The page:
Words by Kate Bradshaw
Staring at the target, I follow the guidance I’ve been given. Make sure my feet are aligned. Nock the arrow. Hold the bow with my left arm straight but not locked, rotated just-so. Hook the three middle fingers of my right hand around the bow string and pull straight back while trying to keep my body aligned. String pulled taut, I rest my pointer finger in what my instructor has called the “drool corner” of my mouth. I set my gaze below the target and finally, gently, release the bowstring.
The arrow arcs into the target with a satisfying thwack, definitely not a bullseye, but not far off center.
I’m in Pacifica at San Francisco Archers, a 500-acre archery haven owned by the San Francisco Recreation and Parks Department, located a half-mile up Rifle Range Road. Founded in 1946, the site hosts introductory archery lessons for the public every other Sunday and is certified by the National Field Archery Association.
Leading the introductory session on a recent Sunday is Jack Rauch, a retired teacher, who speaks animatedly to an eager audience of children and adults, all equipped with protective gear. They wear forearm protectors to keep the bowstring from smacking their arms and finger protectors to make it easier to pull the bowstring back. Jack advises the group on key safety guidelines: watch the back ends of arrows, especially when removing them. Never run. And never point the bow and arrow at another person. It’s a well-practiced spiel, and one that’s critical for maintaining the association’s high safety standards.
Jack explains that volunteers take pleasure in teaching newcomers to shoot a bow and arrow—which also translates into getting outside, seeing wildlife and learning something new. “It’s not just about archery,” he observes.
Among the attendees is Valentina Rivera, age nine, who made the trek to the range with her mom. Valentina shares that she’s excited to try archery for the first time, an activity that caught her interest when she watched the feisty redheaded heroine in Disney’s Brave best the boys in competition.
These introductory sessions are a key way to teach beginners about the sport and find new members, says Jim Robison, board president of San Francisco Archers. At $5, the program is “one of the cheapest things you can do in the Bay Area,” he adds. These fees also help maintain the range.
Nearly four years ago, one of those attendees was Jim Volker, who, in an introductory session, managed to pop a balloon with an arrow. “I was smitten,” he recounts. Today, he sits on the club’s board and volunteers as an archery instructor, guiding me on how to consistently direct my arrows toward the intended target.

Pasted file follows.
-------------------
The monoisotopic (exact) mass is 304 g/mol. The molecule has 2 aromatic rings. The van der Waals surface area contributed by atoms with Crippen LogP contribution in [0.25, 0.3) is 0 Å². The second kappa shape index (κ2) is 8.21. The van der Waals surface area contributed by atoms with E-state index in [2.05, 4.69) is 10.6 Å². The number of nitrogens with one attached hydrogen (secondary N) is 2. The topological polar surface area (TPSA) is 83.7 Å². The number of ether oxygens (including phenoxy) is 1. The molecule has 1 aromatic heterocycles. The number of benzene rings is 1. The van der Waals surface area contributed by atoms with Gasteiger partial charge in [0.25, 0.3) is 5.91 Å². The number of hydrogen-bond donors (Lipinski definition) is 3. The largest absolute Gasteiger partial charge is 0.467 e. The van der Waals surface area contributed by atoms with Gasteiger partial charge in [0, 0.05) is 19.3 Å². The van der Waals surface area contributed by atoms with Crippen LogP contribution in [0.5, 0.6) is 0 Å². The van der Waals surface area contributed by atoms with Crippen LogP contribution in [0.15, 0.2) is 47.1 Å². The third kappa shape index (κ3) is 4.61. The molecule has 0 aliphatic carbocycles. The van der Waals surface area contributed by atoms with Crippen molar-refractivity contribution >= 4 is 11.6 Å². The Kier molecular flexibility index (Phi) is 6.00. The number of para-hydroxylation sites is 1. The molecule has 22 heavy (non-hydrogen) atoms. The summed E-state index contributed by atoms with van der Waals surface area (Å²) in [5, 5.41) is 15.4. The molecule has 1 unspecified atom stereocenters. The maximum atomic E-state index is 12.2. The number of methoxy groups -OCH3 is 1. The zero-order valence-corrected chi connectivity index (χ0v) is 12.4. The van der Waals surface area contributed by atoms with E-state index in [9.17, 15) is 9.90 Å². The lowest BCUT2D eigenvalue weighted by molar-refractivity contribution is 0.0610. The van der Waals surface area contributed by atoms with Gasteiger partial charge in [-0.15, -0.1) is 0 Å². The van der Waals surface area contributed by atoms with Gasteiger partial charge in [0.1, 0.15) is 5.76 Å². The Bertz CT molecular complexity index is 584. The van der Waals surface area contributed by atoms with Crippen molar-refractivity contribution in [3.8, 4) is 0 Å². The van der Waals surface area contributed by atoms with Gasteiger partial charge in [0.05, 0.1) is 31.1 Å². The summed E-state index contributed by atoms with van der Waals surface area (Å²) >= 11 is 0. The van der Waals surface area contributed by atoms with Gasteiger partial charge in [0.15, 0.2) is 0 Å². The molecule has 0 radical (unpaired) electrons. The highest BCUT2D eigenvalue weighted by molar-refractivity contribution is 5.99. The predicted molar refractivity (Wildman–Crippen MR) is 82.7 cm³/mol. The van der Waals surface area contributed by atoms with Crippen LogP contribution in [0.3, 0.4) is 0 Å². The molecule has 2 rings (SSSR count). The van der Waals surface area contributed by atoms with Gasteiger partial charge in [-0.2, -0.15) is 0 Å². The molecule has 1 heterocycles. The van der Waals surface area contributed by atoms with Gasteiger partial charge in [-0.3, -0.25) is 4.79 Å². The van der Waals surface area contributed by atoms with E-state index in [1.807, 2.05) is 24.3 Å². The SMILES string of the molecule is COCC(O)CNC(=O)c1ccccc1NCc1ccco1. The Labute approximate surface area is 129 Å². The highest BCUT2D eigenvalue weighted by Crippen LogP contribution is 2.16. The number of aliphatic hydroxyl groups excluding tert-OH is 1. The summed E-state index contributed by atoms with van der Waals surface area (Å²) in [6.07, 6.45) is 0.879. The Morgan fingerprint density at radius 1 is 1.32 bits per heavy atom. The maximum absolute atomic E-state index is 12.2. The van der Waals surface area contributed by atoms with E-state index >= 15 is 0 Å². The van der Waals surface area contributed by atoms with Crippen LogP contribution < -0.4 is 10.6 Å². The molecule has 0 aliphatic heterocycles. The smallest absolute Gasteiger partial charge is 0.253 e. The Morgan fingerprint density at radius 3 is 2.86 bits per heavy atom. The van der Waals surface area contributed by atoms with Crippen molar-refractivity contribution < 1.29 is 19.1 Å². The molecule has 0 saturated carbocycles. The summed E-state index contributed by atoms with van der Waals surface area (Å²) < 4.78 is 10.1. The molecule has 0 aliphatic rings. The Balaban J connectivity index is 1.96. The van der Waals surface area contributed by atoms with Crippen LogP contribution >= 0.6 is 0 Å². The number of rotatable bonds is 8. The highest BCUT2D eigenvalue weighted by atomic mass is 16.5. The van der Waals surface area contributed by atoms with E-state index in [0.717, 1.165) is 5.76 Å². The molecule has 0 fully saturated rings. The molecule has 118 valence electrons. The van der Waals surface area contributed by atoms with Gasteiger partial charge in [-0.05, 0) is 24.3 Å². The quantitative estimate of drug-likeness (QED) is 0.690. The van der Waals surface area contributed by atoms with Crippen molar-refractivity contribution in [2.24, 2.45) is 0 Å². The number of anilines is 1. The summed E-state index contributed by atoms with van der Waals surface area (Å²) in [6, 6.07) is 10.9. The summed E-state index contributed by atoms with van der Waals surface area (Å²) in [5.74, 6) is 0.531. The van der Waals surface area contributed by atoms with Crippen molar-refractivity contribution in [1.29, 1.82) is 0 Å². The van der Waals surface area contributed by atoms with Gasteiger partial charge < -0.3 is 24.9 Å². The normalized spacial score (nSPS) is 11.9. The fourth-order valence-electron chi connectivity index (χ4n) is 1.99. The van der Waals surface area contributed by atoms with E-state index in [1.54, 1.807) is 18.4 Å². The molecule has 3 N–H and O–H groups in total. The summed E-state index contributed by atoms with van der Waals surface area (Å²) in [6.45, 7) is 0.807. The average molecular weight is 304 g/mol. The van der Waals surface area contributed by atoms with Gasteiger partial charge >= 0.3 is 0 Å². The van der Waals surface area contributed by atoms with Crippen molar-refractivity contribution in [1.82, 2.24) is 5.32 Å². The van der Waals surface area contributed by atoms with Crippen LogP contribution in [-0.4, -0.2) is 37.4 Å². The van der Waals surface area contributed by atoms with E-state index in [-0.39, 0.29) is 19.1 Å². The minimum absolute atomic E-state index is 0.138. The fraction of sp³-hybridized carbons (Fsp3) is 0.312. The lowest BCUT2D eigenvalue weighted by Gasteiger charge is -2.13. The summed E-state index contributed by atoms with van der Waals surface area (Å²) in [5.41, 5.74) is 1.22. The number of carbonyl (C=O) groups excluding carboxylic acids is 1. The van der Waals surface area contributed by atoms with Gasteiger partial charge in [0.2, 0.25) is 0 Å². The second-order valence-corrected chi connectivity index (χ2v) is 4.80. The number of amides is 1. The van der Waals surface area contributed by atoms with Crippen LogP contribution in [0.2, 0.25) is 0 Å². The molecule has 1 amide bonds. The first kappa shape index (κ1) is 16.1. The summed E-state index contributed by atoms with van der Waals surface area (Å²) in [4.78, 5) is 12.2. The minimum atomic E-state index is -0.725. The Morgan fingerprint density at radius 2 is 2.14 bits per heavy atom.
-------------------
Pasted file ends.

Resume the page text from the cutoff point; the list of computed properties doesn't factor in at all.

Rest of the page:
Jim relays that there are a variety of archery disciplines represented within the club. There are those who favor the challenge of Olympic recurve archery, others who prefer the stability of compound bows and some who like the thrill of bowhunting. There’s even a group of people who make their own longbows.
“We want it to be good for the public, and we want it to be safe,” Jim Robison shares as he gives me a tour of the range. Over the past 30 years, he’s invested a huge portion of his free time in bolstering the club’s operations. A South San Francisco resident, Jim used to golf a lot—until he tried archery. “It became my passion,” he says. “I ended up getting a bow and started shooting, and I haven’t played a game of golf in so long it’s ridiculous.”
A retired electronics repairman and self-proclaimed “country boy,” Jim says he finds solace on the archery range, even as he labors to help maintain the facility and prepare for upcoming events. After all… “I have this to come to,” Jim points out, as he navigates one of the range’s forested trails. “I probably put in more hours now then I was when I was working,” he says. “I enjoy the solitude out here. It’s peaceful.”
Other members of San Francisco Archers share similar sentiments. The archery range seems like a second home, the archery community a second family. Additionally, many also see the sport of archery as a unique way for families to grow closer together and find joy in helping facilitate that.
As we walk, I’m struck by how tranquil the landscape is. Dense with cypress and eucalyptus trees, the area is overlaid with a lingering layer of Pacifica fog. Intimately familiar with this place, Jim points out wild blackberries, strawberries and stinging nettle. On quieter days, archers often catch glimpses of bobcats, owls, turkey, deer and even mountain lions.
Speaking of beasts of prey, the club hosts an annual One Million B.C. shoot every August. One of several archery competitions offered by the group, this decade-long tradition gives participants an opportunity to shoot at three-dimensional, life-sized dinosaurs made of foam. In the weeks and months leading up to the event, Jim spends hours upon hours with a small group of club members painstakingly repairing prehistoric targets and setting up for the shoot. Just moving the mammoth sculpture, Manny, into position requires a team of six.
Photography: Courtesy of Jim Robison
Ashley Adams, secretary of San Francisco Archers, says she joined the group about nine years ago after falling in love with the people there. More broadly, she adds, the archery community around the Bay Area is supportive and inclusive. Even during major competitions, archers are known to give suggestions to their competitors. “One cool thing is that the competition wants to see you do your best,” she says. “They’ll help give tips in the middle of world competitions.”
As archery advances from primal hunt to hobby, that sense of camaraderie and support attracts newcomers. Even though I found shooting a bow and arrow intimidating at first, it’s easy to understand why this sport hits home with so many.
A Range of Ranges
San Francisco Archers
Kings Mountain Archers
(Palo Alto / Indoor)